Coexisting with Wildlife
California Wildlife Center is primarily concerned with the rescue, rehabilitation and release of injured, sick and orphaned wildlife. However, we do get frequent calls from people who have problem situations living alongside what they consider to be problem animals.
How do you stop raccoons from tipping your trash can, skunks from digging up your lawn or swallows from nesting in your roof? If you have similar questions, this is your page. You can email your comments about this page or suggestions for new topics to firstname.lastname@example.org.
Biologists call species such as raccoons, skunks, and swallows, generalists. They are adaptive and have taken advantage of the new urban habitats we have created and often come into conflict with our lifestyle. On the flip side are the specialists which can only survive in a narrow range of environmental conditions. These animals are often endangered by human encroachment on their habitat.
The following information will help you coexist with some of those generalist species that might currently be a nuisance to you, without harming the animals. You can search for tips by species or situation.
Healthy bobcats are usually not an immediate threat to humans; they are only about the size of cocker spaniel and their main prey (rabbits and rodents) are quite small. However, it's a good idea to keep small pets indoors and small children shouldn't be left unattended.
Mountain Lion sightings in the Santa Monica Mountains are very rare. Most people have actually seen a bobcat, deer, domestic cat, or coyote when they think they've sighted a mountain lion. However, if you believe you've seen a Mountain Lion, report it immediately to the Department of Fish & Game at (916) 445-0045.
For tips on what to do if you encounter a Mountain Lion while hiking, and for information about pumas, see the Mountain Lion Foundation's website at: www.mountainlion.org
Due to the rapid loss of habitat from commercial & residential development, many coyotes have found themselves forced to cohabit with humans. This cohabitation if facilitated by the fact that coyotes adjust rapidly to changes in their environment. Yet coyotes fill an important role in the natural world, especially by keeping in check the numbers of rodents, rabbits, and other small animals that share their habitat.
Attempts to relocate coyotes away from populated areas have often met with failure. Coyotes have survived hunting, trapping, shooting, poisoning, extermination by ranchers, and other attempts of eradication. Among the facts bearing on this phenomenon are:
- Coyote pups, although weaned at an early age, may remain with their mother into their second year, often helping the mother care for her newest litter.
- Disruption of this pack can mean devastation for the whole group or cause disoriented or suddenly orphaned coyotes to deviate from the norm and prey on easy game (small dogs, rabbits, cats, chickens, etc).
- The coyote's reproduction level appears to be directly correlated to attempts to control its population — larger litters seem to be born in areas where intensive efforts at extermination or control have been undertaken.
- If coyotes in a certain area are killed or relocated, the remaining coyotes will fill the vacancies, either with larger litters or by allowing outsiders to move into the area.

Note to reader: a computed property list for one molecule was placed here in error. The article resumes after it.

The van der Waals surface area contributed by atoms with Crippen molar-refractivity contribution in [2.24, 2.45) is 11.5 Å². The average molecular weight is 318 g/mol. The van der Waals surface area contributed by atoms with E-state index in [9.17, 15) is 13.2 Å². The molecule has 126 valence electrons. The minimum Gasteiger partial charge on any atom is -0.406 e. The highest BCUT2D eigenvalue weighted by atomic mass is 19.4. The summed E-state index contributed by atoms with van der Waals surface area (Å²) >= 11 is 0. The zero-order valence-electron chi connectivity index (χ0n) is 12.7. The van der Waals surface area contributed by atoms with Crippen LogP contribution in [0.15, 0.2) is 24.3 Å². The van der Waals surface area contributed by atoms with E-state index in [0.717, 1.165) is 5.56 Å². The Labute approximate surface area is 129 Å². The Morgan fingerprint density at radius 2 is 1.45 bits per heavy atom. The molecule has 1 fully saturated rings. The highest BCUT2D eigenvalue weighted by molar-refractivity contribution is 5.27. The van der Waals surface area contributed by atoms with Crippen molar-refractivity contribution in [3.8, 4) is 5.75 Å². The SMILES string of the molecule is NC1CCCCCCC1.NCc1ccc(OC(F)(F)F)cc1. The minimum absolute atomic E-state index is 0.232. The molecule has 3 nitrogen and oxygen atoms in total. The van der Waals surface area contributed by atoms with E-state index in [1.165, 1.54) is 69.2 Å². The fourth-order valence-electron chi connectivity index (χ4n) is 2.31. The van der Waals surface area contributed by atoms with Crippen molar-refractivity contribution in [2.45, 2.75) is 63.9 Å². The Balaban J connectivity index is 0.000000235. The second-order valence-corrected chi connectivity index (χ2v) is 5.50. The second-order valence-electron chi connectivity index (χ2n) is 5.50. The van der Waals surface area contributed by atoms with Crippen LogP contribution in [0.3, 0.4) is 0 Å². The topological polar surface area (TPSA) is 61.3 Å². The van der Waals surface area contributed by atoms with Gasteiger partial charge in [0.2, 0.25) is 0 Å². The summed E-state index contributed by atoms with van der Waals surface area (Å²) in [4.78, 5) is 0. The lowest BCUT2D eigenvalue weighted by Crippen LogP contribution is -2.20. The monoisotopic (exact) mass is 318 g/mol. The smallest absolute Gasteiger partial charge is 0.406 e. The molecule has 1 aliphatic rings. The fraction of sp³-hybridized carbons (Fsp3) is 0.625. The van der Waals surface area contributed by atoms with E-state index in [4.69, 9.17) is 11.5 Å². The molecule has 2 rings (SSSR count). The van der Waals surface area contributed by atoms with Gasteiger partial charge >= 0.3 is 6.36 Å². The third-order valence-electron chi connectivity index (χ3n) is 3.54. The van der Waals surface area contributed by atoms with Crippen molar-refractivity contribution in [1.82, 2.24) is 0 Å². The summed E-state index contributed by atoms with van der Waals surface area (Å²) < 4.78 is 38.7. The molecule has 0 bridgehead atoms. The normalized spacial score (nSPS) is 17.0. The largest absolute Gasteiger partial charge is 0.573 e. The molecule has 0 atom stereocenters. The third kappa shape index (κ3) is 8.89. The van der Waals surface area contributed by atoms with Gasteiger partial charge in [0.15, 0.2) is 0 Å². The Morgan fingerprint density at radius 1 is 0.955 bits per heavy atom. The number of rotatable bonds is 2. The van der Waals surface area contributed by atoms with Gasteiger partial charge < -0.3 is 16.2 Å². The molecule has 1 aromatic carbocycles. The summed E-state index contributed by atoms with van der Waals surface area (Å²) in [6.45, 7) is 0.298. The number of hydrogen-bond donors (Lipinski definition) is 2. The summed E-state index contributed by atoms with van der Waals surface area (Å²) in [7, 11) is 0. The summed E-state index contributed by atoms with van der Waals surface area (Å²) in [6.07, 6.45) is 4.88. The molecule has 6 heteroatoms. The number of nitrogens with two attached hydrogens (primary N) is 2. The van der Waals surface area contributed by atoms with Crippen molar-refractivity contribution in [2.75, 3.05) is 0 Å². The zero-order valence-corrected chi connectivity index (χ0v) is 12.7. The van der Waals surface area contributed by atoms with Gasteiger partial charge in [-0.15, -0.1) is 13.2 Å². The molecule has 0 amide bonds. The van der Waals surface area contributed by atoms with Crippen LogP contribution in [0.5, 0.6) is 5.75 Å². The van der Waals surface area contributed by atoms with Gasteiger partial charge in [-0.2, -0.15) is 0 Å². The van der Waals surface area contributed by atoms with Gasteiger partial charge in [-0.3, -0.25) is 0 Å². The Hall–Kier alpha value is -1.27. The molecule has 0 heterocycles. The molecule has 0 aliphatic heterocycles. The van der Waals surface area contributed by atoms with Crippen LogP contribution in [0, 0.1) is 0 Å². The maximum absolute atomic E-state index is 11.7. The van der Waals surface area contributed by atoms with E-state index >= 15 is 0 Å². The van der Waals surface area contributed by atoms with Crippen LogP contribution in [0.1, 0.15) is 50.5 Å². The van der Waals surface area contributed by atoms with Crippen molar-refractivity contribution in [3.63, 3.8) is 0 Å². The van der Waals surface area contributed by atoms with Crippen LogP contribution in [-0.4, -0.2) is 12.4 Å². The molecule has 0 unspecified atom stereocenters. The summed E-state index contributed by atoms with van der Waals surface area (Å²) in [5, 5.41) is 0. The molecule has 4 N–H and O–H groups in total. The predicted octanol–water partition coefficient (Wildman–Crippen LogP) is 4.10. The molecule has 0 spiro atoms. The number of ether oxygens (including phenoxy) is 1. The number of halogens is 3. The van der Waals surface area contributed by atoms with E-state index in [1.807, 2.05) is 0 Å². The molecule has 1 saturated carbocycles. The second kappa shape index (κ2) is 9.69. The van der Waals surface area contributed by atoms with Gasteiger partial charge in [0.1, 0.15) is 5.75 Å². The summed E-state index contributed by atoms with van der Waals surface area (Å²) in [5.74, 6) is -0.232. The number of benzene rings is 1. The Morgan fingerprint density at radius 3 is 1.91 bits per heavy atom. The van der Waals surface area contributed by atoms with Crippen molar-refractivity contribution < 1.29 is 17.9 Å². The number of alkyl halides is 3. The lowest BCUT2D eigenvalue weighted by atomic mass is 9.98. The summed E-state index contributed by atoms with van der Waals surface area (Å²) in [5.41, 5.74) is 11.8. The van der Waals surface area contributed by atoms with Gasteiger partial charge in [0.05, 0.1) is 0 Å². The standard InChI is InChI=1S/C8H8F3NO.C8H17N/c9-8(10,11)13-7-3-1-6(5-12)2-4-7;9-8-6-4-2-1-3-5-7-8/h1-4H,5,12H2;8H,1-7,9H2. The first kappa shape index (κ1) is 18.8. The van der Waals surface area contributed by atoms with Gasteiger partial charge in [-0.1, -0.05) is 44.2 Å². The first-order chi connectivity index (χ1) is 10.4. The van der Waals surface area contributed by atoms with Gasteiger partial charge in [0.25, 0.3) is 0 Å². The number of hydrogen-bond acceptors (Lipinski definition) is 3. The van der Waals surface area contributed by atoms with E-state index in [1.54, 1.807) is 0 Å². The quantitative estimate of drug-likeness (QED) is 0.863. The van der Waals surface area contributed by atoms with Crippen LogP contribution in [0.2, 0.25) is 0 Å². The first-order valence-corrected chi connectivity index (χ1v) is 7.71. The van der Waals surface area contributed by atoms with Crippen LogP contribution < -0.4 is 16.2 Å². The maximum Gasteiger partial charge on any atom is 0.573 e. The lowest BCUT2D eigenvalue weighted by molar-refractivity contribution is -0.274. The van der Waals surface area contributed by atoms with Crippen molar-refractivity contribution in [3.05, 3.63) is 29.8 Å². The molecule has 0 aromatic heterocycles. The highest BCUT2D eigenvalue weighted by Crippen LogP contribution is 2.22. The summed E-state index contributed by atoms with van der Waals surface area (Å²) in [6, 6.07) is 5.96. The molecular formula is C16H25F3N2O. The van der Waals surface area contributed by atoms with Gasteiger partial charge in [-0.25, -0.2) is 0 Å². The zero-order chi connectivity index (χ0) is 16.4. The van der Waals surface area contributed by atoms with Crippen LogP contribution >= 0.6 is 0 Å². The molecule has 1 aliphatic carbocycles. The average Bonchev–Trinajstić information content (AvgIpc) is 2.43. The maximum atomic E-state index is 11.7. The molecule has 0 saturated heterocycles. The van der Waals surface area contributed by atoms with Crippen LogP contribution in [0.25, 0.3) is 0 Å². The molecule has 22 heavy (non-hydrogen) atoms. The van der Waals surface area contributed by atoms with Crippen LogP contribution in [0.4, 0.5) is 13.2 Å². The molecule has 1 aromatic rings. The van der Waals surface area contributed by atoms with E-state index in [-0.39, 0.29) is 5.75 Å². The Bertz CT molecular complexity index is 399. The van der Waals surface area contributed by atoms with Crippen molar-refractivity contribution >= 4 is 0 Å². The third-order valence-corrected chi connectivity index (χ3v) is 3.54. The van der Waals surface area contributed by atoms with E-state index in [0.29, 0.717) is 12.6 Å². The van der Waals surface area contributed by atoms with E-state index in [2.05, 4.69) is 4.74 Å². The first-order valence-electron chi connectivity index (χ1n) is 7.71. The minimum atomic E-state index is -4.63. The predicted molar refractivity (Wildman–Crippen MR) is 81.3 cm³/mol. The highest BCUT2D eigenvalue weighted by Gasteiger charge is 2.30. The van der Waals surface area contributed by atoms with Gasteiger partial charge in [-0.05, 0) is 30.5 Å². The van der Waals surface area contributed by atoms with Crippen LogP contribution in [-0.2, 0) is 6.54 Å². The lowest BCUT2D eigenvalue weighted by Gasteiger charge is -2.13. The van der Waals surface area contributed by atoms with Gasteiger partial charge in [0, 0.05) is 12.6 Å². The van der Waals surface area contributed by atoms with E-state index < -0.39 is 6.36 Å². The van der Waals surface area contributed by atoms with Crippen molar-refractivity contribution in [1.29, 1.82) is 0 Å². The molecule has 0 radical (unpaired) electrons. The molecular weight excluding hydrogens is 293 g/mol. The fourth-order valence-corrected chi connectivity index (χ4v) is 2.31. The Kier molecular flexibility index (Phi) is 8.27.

- If the alpha pair is killed, this will prompt all of the other pairs who normally don’t mate to begin reproducing
There are many ways to reduce the probability of a problem in your area, mainly by blocking access to sources of food and water:
- Do not leave pet food outside or feed pets outside.
- Keep small pets indoors; but if you must let them out, bring them inside at dawn, sunset, and night, when coyotes are most active.
- Eliminate outside sources of water.
- Position bird feeders so coyotes can't get the feed. Coyotes are attracted by bread, table scraps, and even seed. Birds and rodents that come to the feeders also attract coyotes.
- Put chickens and livestock in predator-proof enclosures.
- Erect walls and fences where you can, at least 6 ft tall, and 6 inches below ground.
- Install a Coyote Rail Roll Guard that makes it difficult for dogs, coyotes, and other animals to gain the foothold they need to pull themselves up and over the top of an enclosure.
- Clear brush and dense weeds from around dwellings. Reduce protective cover for coyotes and make the area less attractive to rodents. Coyotes, as well as other predators, are attracted to areas where rodents are concentrated, such as woodpiles and seed storage areas.
- Cover compost piles, or use compost bins.
For answers to specific Coyote Coexistence situations, please read our Coyote Coexistence Guidelines
If you want to exclude bats from your attic, find the hole where the bats are coming and going and attach a piece of netting as a flap on the outside which is left loose on the bottom. The bat will be able to get out but not get back in. Also, when the bats are out foraging, you can soak the area with dog repellent or ammonia. Be careful not to separate a mother from her babies. In this case, wait a few weeks until the babies are flying before excluding them. Blocking access should occur from mid-August to late May. This is when the babies have been weaned and are able to fly.
If you find a bat in a building, it is best not to attempt to catch it. Instead, isolate the area (close doors), but leave a window open, the bat will usually find its way out. If catching it is the only option, and the bat is on the ground and appears to be healthy, use the following technique. Wearing heavy leather gloves, place a large jar or coffee can over it, and then slide a piece of cardboard underneath the jar or can, and release it outdoors. If the bat appears to be sick, then do not touch it, as bats can be rabies carriers. Contact a professional (e.g. an Animal Control Officer). If you are bitten by a bat, make sure you save the animal for examination. Wash the wound immediately with soap and water and see your doctor immediately.
If you would like to support this beneficial creature properly, you may wish to install a bat box. Bat houses can be purchased through gardening catalogs. The bat house must be at least 12 to 15 feet above the ground, and placed where it will receive morning, but not afternoon, sun (they cannot tolerate temperatures above 90 degrees). Bat houses should be installed near a water source (marsh or pond) where a healthy insect population is likely to exist.
Skunks and Raccoons:
The public should not handle skunks or raccoons. They can carry rabies and leptospirosis and are very aggressive animals. With a few simple tricks (see Problem Situations: Nesting/Roosting/Denning: above) to discourage them from hanging around, they should leave within 24 to 48 hours. It will take longer if young are involved as the female must find a new home for them. Trapping and relocating is discouraged, because they are urban animals and will probably come back unless the food and shelter source is removed.